The Role of the Cell Surface Mucin MUC1 as a Barrier to Infection and Regulator of Inflammation

The Role of the Cell Surface Mucin MUC1 as a Barrier to Infection and Regulator of Inflammation Poshmaal Dhar1 and Julie McAuley2* 1Faculty of Health, School of Medicine, Deakin University, Geelong, VIC, Australia 2Department of Microbiology and Immunology, Peter Doherty Institute, University of Melbourne, Melbourne, VIC, Australia The family of cell surface (cs-) mucins are constitutively expressed at the cell surface by nearly all epithelial cells, beneath the gel-mucin layer. All cs-mucin family members have structural features that enable them to act as a releasable decoy barrier to mucosal pathogens, by providing ligands for pathogen binding and the ability to shed the bound extracellular domain. Due to the towering structure of cs-mucins at the surface, binding of mucosal pathogens can also sterically block binding to underlying cellular receptors. The cytoplasmic tail domain of cs-mucins are capable of initiating signal transduction cascades and due to their conservation across species, may play an important biological role in cellular signaling. MUC1 is one of the most extensively studied of the cs-mucin family. With respect to its physiological function in the mucosal environment, MUC1 has been demonstrated to play a dynamic role in protection of the host from infection by a wide variety of pathogens and to regulate inflammatory responses to infection. This review briefly summarizes the current knowledge and new findings regarding the structural features re...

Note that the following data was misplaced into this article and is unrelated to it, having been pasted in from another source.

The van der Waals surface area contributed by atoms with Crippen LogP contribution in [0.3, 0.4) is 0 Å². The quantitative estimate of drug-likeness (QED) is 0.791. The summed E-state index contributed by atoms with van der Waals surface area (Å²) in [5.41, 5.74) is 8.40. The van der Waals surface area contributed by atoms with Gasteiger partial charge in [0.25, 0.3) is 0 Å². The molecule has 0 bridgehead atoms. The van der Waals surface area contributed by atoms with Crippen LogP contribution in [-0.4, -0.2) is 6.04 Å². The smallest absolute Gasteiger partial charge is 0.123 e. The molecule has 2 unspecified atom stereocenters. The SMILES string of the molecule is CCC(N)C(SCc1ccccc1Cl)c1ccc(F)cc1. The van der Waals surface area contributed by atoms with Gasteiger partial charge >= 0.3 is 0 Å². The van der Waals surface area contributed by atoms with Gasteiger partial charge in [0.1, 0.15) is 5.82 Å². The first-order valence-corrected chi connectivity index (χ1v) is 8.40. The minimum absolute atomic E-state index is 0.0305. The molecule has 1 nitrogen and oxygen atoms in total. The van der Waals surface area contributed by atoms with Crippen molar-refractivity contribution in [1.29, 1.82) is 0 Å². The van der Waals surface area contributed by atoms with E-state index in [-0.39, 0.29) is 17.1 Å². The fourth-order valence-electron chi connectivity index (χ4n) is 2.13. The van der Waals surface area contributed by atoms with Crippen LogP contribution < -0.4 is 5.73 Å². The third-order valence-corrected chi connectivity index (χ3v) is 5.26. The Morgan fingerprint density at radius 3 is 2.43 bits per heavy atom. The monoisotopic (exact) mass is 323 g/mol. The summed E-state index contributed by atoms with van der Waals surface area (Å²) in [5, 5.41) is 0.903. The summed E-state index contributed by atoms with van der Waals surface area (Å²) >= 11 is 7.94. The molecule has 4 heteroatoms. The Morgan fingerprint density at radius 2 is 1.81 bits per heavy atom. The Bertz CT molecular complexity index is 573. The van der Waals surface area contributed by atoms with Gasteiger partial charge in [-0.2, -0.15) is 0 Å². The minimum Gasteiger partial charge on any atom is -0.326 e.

Source: Frontiers in cellular and infection microbiology - Category: Microbiology Source Type: research

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